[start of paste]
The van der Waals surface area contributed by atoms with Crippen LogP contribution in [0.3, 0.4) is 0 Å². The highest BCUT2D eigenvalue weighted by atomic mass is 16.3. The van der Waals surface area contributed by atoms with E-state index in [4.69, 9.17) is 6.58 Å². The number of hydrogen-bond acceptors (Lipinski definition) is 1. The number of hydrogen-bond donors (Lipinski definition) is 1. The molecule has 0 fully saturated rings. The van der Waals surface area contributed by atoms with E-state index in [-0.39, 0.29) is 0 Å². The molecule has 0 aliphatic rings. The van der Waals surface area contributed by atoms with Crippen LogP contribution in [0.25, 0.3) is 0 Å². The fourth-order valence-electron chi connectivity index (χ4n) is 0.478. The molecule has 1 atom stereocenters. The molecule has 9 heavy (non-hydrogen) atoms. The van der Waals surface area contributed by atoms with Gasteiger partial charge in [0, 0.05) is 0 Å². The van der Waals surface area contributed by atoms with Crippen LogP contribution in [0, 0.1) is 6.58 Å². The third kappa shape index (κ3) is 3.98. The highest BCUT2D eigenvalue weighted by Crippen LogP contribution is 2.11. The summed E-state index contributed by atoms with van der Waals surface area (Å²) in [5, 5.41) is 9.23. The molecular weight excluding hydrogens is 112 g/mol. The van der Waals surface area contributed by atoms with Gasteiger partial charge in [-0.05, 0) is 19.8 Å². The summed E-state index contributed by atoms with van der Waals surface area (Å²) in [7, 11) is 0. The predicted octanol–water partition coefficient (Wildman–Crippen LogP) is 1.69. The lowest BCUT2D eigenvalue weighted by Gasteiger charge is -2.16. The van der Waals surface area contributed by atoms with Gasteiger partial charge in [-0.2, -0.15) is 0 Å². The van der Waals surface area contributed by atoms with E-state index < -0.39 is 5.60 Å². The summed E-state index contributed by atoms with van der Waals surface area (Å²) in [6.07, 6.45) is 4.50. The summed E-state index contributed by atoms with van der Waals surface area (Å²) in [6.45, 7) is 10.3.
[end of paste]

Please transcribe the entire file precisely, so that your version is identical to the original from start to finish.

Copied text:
The van der Waals surface area contributed by atoms with Crippen LogP contribution in [0.3, 0.4) is 0 Å². The highest BCUT2D eigenvalue weighted by atomic mass is 16.3. The van der Waals surface area contributed by atoms with E-state index in [4.69, 9.17) is 6.58 Å². The number of hydrogen-bond acceptors (Lipinski definition) is 1. The number of hydrogen-bond donors (Lipinski definition) is 1. The molecule has 0 fully saturated rings. The van der Waals surface area contributed by atoms with E-state index in [-0.39, 0.29) is 0 Å². The molecule has 0 aliphatic rings. The van der Waals surface area contributed by atoms with Crippen LogP contribution in [0.25, 0.3) is 0 Å². The fourth-order valence-electron chi connectivity index (χ4n) is 0.478. The molecule has 1 atom stereocenters. The molecule has 9 heavy (non-hydrogen) atoms. The van der Waals surface area contributed by atoms with Gasteiger partial charge in [0, 0.05) is 0 Å². The van der Waals surface area contributed by atoms with Crippen LogP contribution in [0, 0.1) is 6.58 Å². The third kappa shape index (κ3) is 3.98. The highest BCUT2D eigenvalue weighted by Crippen LogP contribution is 2.11. The summed E-state index contributed by atoms with van der Waals surface area (Å²) in [5, 5.41) is 9.23. The molecular weight excluding hydrogens is 112 g/mol. The van der Waals surface area contributed by atoms with Gasteiger partial charge in [-0.05, 0) is 19.8 Å². The summed E-state index contributed by atoms with van der Waals surface area (Å²) in [7, 11) is 0. The predicted octanol–water partition coefficient (Wildman–Crippen LogP) is 1.69. The lowest BCUT2D eigenvalue weighted by Gasteiger charge is -2.16. The van der Waals surface area contributed by atoms with Gasteiger partial charge in [-0.2, -0.15) is 0 Å². The van der Waals surface area contributed by atoms with E-state index < -0.39 is 5.60 Å². The summed E-state index contributed by atoms with van der Waals surface area (Å²) in [6.07, 6.45) is 4.50. The summed E-state index contributed by atoms with van der Waals surface area (Å²) in [6.45, 7) is 10.3.